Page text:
Updated Jun 8, 2023, 7:46am EDT
North America

Wildfires: Forests need more fire, not less


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The Agenda

Many western forests need frequent, low-severity wildfires to thrive. But in the 20th century, the US government vowed to put out all forest fires and outlawed traditional burning by indigenous peoples. Most experts think that this policy contributed to denser forests … and the massive, deadly wildfires that now race through them.

“These are not your grandfather’s fires,” Senator Ron Wyden told me. “They’re bigger, they’re hotter, they’re more powerful. Communities wiped down to ashes — that’s what we’re dealing with.”

With temperatures rising and the western drought deepening, wildfires will be part of life for the foreseeable future. But there is wide consensus that we can dampen the impacts of those megafires by carefully reintroducing smaller fires to the landscape. That could mean letting some natural fires run their course. Or that could mean agencies and tribal groups setting more prescribed fires. This will require a massive increase in labor – there are many more burn projects needed than there are trained workers. And it will require policymakers to understand that the risk of prescribed fires is much smaller than the risk of doing nothing.

Watch above for our latest episode of our series The Agenda, about the policy problems at the top of Washington’s to-do list and the people trying to solve them, and subscribe to Semafor on YouTube for all our videos.

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What's Next

The Inflation Reduction Act allocated $1.8 billion for “hazardous fuels reduction” in America’s forests. Those dollars are already funding some prescribed burns … and also “thinning” projects. In the latter, crews cut down small and medium trees to try and rob fires of their fuel. It’s a painstaking process — and the value of the harvested trees doesn’t come close to covering the expense. But there’s a bigger issue: a growing body of evidence suggests that thinning can often make wildfires worse unless it’s followed by a burn. Time will tell how much the Forest Service is actually investing in prescribed fire vs. thinning — and  what impact these fuels reduction projects will have on the future fire seasons.

Meanwhile, Wyden and his colleagues from Colorado, John Hickenlooper and Michael Bennet have introduced a bill that would send $60 billion to forest “restoration and resilience projects” including “reintroduction of characteristic, low-intensity fire in frequent fire regime ecosystems.”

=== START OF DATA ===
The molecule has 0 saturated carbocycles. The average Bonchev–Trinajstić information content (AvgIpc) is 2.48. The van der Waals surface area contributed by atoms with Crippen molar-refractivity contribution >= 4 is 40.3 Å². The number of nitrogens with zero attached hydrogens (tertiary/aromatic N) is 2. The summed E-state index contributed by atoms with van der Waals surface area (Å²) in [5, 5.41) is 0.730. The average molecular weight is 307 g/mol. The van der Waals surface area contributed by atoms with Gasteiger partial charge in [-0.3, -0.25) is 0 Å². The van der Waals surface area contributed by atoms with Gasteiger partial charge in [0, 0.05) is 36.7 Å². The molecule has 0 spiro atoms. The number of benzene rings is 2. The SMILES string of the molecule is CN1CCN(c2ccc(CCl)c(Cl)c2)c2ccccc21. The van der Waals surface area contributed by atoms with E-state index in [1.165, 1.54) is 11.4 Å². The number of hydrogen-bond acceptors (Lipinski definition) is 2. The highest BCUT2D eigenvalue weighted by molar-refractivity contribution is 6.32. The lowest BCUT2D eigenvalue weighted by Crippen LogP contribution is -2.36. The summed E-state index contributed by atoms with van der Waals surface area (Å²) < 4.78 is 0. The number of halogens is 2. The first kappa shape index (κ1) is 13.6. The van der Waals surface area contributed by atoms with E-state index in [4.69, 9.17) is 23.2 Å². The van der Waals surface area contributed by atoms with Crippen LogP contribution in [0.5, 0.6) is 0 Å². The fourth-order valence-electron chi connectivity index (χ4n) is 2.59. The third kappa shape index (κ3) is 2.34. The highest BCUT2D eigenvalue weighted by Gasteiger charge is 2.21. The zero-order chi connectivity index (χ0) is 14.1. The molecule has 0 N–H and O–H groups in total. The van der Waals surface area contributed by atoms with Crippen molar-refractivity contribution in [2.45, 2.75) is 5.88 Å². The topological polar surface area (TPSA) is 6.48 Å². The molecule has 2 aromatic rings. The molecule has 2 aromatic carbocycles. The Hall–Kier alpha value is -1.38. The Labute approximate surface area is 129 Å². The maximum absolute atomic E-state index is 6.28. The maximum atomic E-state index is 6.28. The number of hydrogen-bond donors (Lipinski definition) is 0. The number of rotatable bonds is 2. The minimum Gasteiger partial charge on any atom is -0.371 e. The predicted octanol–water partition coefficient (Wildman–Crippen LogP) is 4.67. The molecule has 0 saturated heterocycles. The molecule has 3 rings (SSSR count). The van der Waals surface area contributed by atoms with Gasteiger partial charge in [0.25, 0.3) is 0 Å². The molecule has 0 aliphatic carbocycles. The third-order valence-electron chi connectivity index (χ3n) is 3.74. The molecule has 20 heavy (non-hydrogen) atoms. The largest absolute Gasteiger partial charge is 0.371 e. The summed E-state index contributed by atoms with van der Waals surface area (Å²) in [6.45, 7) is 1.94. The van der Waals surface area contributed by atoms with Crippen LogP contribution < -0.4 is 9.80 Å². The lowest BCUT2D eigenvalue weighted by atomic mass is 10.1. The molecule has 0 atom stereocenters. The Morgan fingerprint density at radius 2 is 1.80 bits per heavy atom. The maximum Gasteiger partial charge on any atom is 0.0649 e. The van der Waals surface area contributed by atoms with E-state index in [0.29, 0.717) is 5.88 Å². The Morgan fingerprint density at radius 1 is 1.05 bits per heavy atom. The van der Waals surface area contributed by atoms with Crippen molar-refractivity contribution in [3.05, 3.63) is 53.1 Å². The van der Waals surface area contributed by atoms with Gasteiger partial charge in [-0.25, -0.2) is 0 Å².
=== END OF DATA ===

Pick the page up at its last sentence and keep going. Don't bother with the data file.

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  • Data-visualizations from the New York Times show what makes the issue of wildfires so urgent: more and more people are living in the path of destruction.
  • Oregon Public Broadcasting has led the coverage of wildfires in the pacific northwest, including this piece by Tony Schick and Jes Burns on timber industry efforts to push logging as a wildfire mitigation strategy.
  • Susan Prichard, the University of Washington fire ecologist featured in this video, lays out the mainstream scientific consensus on wildfire management in this review paper. She and her co-authors write, “an intentional merging of Indigenous and western knowledge is needed to guide future forest conditions and restore active fire regimes to western North American forests.”
  • Ecologist Dominick DellaSala (also featured) argues that most fuels reduction projects are ineffectual or counterproductive. He’s part of a vocal faction of conservationists often at odds with the Forest Service and mainstream scientists.
  • Environmental scientist Melinda Adams examines “the powerful Indigenous healing that is nourished by the constructive action of cultural burning” in this recent paper.
  • Elemental: Reimagine Wildfire” — a documentary film by Trip Jennings – explores our changing understanding of fire and shows how different people are learning to live alongside fire-adapted forests.